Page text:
[Federal Register: January 21, 2003 (Volume 68, Number 13)]

[Rules and Regulations]               

[Page 2689-2691]

From the Federal Register Online via GPO Access [wais.access.gpo.gov]

[DOCID:fr21ja03-6]                         





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DEPARTMENT OF HEALTH AND HUMAN SERVICES





Food and Drug Administration





21 CFR Part 1271





[Docket No. 97N-484R]





 

Human Cells, Tissues, and Cellular and Tissue-Based Products; 

Establishment Registration and Listing





AGENCY: Food and Drug Administration, HHS.





ACTION: Final rule; delay of effective date.





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SUMMARY: The Food and Drug Administration (FDA) is further delaying, 

until January 21, 2004, the effective date for requiring establishments 

that engage in the recovery, screening, testing, processing, storage, 

or distribution of all human cells, tissues, and cellular and tissue-





[[Page 2690]]





based products (HCT[sol]Ps) not currently regulated under section 361 

of the Public Health Service Act (PHS Act) and part 1270 (21 CFR part 

1270) to register with FDA and list their HCT[sol]Ps. FDA is taking 

this action to help ensure that the effective date for this rule is 

closer to the effective date of the anticipated finalization of the 

remaining proposed rules involving HCT[sol]Ps.





DATES: The effective date for 21 CFR 207.20(f), 807.20(d), and 

1271.3(d)(2) that published in the Federal Register on January 19, 2001 

(66 FR 5447) is delayed from January 21, 2003, to a new effective date 

of January 21, 2004.





FOR FURTHER INFORMATION CONTACT: Paula S. McKeever, Center for 

Biologics Evaluation and Research (HFM-17), Food and Drug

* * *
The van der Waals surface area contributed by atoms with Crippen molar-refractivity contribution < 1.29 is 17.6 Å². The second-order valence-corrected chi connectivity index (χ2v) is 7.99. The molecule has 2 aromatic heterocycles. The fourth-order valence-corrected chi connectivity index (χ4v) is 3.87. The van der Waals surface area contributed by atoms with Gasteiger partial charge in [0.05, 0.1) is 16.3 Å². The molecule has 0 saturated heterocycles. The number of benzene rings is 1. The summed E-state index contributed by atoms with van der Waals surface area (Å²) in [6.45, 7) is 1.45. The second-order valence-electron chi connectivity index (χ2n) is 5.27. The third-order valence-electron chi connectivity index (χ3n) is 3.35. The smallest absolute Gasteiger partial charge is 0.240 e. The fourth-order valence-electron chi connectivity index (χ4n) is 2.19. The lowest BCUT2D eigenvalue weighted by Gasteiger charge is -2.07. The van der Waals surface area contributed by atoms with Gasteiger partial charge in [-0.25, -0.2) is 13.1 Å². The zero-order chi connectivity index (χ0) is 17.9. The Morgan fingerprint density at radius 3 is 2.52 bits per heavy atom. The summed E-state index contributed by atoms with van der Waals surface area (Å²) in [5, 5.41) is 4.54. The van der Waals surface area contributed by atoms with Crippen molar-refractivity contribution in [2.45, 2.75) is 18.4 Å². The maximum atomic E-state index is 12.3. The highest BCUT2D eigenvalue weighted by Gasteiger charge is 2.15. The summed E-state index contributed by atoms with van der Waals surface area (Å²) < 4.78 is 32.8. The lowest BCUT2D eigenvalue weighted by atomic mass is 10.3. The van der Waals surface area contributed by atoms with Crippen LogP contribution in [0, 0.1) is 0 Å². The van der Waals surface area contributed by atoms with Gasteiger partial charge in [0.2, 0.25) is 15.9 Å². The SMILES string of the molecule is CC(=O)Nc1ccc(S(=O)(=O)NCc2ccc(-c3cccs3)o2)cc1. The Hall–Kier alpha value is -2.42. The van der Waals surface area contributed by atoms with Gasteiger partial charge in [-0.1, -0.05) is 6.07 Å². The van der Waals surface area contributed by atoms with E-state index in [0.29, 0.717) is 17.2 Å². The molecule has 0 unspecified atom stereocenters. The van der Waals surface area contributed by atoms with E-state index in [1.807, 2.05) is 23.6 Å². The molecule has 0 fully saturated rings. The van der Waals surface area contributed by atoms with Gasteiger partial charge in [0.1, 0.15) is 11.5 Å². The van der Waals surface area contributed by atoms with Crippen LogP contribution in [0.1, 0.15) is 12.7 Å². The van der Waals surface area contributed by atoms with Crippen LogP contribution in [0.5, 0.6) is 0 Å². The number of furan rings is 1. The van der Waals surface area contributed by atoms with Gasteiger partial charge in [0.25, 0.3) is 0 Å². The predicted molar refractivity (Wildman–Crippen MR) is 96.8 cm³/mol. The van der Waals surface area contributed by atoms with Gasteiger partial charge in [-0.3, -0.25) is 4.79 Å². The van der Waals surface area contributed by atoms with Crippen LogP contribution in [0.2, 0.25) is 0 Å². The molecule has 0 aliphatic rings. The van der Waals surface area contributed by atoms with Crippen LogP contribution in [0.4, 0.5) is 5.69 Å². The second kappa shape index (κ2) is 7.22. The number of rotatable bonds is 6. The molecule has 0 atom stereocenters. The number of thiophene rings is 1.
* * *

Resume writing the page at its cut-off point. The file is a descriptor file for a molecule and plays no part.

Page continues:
Administration, 1401 Rockville Pike, suite 200N, Rockville, MD 20852-

1448, 301-827-6210.





SUPPLEMENTARY INFORMATION:





I. Background





    We, FDA, are putting in place a new comprehensive approach to the 

regulation of HCT[sol]Ps. The goal of the new approach is to improve 

protection of the public health without imposing unnecessary 

restrictions on research, development, or the availability of new 

products. The new comprehensive approach to the regulation of different 

types of HCT[sol]Ps is intended to be commensurate with the public 

health risks presented, enabling us to use our resources more 

effectively, increase consistency, and improve efficiency.

    Since 1997, when we announced our comprehensive regulatory approach 

for HCT[sol]Ps, we have published three proposed rules and finalized 

one of them:

    [sbull] The registration proposed rule: ``Establishment 

Registration and Listing for Manufacturers of Human Cellular and 

Tissue-Based Products (63 FR 26744, May 14, 1998);

    [sbull] The registration final rule: ``Human Cells, Tissues, and 

Cellular and Tissue-Based Products; Establishment Registration and 

Listing'' (66 FR 5447, January 19, 2001);

    [sbull] The donor-suitability proposed rule: ``Suitability 

Determination for Donors of Human Cellular and Tissue-Based Products'' 

(64 FR 52696, September 30, 1999); and

    [sbull] The GTP (good tissue practices) proposed rule: ``Current 

Good Tissue Practice for Manufacturers of Human Cellular and Tissue-